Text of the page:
JBoss-Tomcat-Liferay portal Clustering - what and how

Introduction #

Clustering allows us to run portal instances on several parallel servers (called cluster nodes). The load is distributed across different servers, and even if any of the servers fails, the portal is still accessible via other cluster nodes. Clustering is crucial for scalable portal enterprise, as you can improve performance by simply adding more nodes to the cluster.

For larger installations, you would likely need a clustered configuration in order to handle the traffic of popular website. A cluster allows us to distribute the traffic coming in to website to several machines. Sure the cluster allows websites to handle more web traffic at a faster pace than it would be possible with a single machine. Definitely the portal works well in a clustered environment.

A cluster is a set of nodes. Supposed that there are two nodes: Node1 and Node2, we’re going to use Apache HTTP server and database MySQL as shown in following screen shot.

Abstracted from the book: Liferay Portal 6 Enterprise Intranets

In order for Tomcat to start, you need to set three environment variables, $JAVA_HOME, $TOMCAT_AS_DIR, $JBOSS_AS_DIR and $APACHE_HTTPD_DIR. $JAVA_HOME should point to JDK installation directory, $TOMCAT_AS_DIR should point to the installation directory for Tomcat, $JBOSS_AS_DIR should point to the installation directory for JBoss and $APACHE_HTTPD_DIR should point to the installation directory for Apache HTTPD.

And moreover, Apache HTTP Server has been installed at $APACHE_DIR directory.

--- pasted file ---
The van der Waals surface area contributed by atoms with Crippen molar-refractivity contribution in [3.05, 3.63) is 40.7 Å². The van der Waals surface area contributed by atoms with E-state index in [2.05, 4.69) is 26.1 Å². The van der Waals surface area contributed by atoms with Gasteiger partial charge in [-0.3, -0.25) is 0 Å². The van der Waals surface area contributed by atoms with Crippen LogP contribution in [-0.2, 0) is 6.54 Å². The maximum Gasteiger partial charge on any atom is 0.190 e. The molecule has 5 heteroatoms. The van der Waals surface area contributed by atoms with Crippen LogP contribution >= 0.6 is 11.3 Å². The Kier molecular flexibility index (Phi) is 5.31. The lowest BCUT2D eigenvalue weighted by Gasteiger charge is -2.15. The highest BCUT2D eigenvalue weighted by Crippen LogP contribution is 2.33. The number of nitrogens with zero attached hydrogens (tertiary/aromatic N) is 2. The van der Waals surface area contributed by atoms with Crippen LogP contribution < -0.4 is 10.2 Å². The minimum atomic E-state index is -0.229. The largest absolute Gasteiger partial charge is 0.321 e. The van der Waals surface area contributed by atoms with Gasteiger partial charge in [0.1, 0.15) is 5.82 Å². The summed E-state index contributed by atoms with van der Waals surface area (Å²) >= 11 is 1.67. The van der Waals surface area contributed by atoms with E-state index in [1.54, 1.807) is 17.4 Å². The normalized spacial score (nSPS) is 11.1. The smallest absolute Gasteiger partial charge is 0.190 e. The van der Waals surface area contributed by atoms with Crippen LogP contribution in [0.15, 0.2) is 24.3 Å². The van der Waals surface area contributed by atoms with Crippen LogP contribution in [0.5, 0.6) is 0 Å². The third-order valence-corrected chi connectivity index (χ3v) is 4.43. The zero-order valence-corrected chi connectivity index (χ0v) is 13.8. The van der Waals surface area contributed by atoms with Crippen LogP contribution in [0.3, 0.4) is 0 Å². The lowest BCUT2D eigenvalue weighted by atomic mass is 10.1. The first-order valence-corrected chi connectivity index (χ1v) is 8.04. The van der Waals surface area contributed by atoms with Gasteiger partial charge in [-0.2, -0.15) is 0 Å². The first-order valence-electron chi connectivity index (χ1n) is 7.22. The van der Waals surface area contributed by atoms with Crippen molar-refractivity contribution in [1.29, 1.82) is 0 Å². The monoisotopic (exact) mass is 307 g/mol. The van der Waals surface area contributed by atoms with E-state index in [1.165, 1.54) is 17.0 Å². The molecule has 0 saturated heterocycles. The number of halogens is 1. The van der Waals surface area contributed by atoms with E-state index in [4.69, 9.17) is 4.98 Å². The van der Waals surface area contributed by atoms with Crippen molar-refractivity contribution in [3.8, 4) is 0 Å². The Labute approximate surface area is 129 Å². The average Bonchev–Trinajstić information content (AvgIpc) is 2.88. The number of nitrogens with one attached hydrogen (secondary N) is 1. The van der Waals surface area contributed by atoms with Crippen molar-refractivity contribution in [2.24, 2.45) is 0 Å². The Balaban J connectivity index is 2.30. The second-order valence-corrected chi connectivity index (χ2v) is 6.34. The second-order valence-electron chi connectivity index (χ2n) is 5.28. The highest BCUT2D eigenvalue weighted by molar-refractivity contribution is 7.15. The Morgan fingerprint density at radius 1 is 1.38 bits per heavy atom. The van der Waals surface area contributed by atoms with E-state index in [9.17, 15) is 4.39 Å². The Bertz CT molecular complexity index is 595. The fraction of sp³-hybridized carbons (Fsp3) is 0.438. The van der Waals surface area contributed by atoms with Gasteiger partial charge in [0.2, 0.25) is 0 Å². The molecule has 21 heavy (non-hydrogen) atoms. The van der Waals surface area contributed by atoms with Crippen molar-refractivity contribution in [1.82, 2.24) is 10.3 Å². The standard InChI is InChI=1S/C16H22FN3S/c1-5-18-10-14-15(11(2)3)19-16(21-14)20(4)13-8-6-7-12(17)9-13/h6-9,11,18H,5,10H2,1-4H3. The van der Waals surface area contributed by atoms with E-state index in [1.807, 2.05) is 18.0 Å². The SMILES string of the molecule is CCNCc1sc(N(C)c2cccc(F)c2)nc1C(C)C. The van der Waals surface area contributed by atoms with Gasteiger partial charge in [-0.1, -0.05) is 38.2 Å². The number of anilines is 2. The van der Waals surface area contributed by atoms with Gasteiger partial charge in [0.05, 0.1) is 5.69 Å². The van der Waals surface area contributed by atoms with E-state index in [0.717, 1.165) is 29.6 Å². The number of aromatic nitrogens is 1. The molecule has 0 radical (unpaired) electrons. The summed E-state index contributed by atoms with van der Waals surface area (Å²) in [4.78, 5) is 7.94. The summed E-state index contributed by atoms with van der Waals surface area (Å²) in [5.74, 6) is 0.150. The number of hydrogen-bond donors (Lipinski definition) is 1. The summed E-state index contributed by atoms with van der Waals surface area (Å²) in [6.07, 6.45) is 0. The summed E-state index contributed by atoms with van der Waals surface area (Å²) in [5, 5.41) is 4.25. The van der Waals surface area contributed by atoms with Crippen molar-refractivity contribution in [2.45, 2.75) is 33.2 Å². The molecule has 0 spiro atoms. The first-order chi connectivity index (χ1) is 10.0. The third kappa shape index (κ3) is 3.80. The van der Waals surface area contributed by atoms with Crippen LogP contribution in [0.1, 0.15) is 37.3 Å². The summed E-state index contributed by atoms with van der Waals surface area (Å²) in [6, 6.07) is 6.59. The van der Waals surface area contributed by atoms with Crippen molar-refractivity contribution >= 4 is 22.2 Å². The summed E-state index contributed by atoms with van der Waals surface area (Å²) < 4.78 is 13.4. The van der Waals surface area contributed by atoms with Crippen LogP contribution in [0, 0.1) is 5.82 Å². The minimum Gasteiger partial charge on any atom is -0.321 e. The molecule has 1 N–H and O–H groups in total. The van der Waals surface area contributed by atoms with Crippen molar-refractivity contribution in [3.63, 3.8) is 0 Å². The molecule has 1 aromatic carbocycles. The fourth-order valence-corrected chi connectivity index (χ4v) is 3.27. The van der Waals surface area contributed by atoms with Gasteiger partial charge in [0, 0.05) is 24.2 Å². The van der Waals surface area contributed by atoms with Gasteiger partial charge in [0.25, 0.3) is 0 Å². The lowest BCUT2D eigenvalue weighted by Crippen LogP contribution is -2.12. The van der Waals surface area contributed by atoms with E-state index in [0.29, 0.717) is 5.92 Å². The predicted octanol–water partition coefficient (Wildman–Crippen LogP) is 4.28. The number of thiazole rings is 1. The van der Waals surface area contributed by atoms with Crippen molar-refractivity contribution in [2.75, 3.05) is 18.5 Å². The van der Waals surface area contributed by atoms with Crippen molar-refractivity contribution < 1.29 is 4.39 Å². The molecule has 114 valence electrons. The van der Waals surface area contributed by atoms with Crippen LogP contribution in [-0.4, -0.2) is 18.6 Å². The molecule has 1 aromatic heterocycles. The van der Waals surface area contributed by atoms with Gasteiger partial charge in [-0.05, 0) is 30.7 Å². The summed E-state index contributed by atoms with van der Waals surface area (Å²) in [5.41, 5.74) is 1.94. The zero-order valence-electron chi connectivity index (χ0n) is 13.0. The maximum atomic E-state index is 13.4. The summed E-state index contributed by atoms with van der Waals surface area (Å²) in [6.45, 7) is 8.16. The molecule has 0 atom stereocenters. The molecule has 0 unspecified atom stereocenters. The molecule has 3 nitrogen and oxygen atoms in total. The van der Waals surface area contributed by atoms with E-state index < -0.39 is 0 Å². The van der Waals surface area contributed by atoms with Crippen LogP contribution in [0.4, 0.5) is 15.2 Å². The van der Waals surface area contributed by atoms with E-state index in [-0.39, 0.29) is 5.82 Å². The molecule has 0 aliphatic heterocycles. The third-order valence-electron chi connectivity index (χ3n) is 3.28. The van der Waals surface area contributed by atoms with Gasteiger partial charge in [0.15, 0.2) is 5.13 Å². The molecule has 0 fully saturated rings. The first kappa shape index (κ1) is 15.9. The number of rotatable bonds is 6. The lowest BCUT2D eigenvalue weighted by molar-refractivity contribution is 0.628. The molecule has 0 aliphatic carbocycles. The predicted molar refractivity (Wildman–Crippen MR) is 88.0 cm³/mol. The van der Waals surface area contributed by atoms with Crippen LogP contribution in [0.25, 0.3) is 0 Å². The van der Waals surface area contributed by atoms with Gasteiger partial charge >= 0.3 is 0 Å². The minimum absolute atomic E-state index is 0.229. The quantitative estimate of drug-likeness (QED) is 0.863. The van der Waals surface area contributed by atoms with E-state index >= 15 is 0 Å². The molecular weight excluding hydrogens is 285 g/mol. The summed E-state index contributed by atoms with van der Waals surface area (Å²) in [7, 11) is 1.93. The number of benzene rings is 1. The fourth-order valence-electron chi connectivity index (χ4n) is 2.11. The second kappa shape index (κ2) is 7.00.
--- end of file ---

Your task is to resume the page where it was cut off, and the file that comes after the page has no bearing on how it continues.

Apache HTTP Server has following settings
IP: 192.168.2.170 Apache Tomcat Connector mod_jk 1.2 or above Apache JServ Protocol AJP 1.3 or above JDK 1.6 or above Apache HTTP Server 2.2 or above

Node1 has following settings: IP: 192.168.2.171 Portal with Tomcat 6.x or JBoss 5.x.GA (or 4.2.3.GA)

Node2 has following settings: IP: 192.168.2.172 Portal with Tomcat 6.x or JBoss 5.x.GA (or 4.2.3.GA)

Database server has following settings IP: 192.168.2.173 Database MySQL 5.0 or above }}}

HTTP Services #

HTTP session replication is used to replicate the state associated with portals on other nodes of a cluster. Thus, in the event one of one node crashes, another node in the cluster will be able to recover. There are two ways of clustering portals on Tomcat or JBoss. Here we use Sticky Session as example.

Sticky Session: User request will always go to same portal instance;
Session Replication: User request can go to any tomcat in cluster and his session is copied on entire cluster.}}}

Configure mod_jk #